Long Term Services, Maine, Disability and Aging, Cutler Institute, USM Aging Initiative, Policy, Health and Wellness
A recent report by the Muskie School and the Maine Department of Health and Human Services provides a new way of looking at the state’s long term support system. With an emphasis on developing a common approach for description and analysis across programs, the profile reveals that users of long term services and supports in Maine span all age groups and types of service users. In fact, 28% are ages 17 or younger and 29% are between the age of 35 and 64. Long term service users include people with physical impairments, cognitive and intellectual disabilities, and people who need behavioral health support. In Maine, these long term service users account for two-thirds of total Medicaid expenditures.
A Cross-System Profile of Maine’s Long Term Support System: A New View of Maine’s Long Term Services and Supports and the People Served is a baseline assessment of Maine’s current long term support systems serving:
- Adults with mental illness
- Older adults and adults with disabilities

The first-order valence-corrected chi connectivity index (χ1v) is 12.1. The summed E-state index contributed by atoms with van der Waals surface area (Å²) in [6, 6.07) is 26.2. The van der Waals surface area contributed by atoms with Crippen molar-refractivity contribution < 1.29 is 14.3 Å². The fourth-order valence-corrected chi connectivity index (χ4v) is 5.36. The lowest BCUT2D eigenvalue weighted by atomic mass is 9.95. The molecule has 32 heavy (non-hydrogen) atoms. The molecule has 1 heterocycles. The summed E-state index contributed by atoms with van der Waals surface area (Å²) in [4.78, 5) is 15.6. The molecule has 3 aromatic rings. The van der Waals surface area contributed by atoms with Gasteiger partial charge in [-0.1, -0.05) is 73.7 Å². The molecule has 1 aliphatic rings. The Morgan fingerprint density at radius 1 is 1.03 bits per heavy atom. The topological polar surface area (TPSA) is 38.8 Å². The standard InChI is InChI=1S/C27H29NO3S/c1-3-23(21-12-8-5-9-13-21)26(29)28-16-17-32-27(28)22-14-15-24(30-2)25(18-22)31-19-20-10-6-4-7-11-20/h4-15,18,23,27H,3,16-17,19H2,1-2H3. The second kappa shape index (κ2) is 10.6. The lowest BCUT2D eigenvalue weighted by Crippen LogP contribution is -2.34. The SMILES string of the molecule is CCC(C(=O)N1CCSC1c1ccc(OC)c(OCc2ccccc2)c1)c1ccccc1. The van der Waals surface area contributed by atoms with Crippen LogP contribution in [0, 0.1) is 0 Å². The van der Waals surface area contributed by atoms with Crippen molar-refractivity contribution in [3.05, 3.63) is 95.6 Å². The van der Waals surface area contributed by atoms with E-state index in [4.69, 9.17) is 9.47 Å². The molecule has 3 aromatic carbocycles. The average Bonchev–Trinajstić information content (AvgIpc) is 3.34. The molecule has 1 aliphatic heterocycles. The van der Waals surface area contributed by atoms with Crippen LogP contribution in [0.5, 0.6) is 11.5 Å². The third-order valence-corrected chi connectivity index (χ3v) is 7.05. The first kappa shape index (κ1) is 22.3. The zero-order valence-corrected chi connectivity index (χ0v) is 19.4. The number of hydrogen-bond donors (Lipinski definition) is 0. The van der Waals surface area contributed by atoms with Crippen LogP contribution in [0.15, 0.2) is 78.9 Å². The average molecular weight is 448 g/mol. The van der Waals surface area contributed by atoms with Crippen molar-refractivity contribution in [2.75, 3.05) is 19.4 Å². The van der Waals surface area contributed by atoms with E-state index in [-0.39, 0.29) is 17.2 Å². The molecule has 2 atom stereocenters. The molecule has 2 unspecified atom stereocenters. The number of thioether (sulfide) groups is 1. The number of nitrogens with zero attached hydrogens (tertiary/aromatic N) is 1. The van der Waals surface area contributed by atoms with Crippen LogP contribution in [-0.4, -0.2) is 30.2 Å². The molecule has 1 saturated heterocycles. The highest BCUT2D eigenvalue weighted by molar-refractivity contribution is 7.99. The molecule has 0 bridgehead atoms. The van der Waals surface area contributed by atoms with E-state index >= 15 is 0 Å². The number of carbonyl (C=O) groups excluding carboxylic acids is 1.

- Adults with brain injury
- Adults with developmental disabilities
- Children with disabilities
This profile gathers information that can help DHHS answer the question: Does our long term service system provide the right balance of supports and services across all institutional, home, and community-based settings?
This project was funded under a grant from the Centers for Medicare and Medicaid Services (CMS) to the Maine Dept. of Health and Human Services (DHHS). A standardized “State Profile Tool” was provided by CMS as a guide for completing the profile.
Griffin, E. (2009). Profiling Maine’s Long Term Support System. (Project Brief). Portland, ME: University of Southern Maine, Muskie School of Public Service and the Maine Department of Health and Human Services.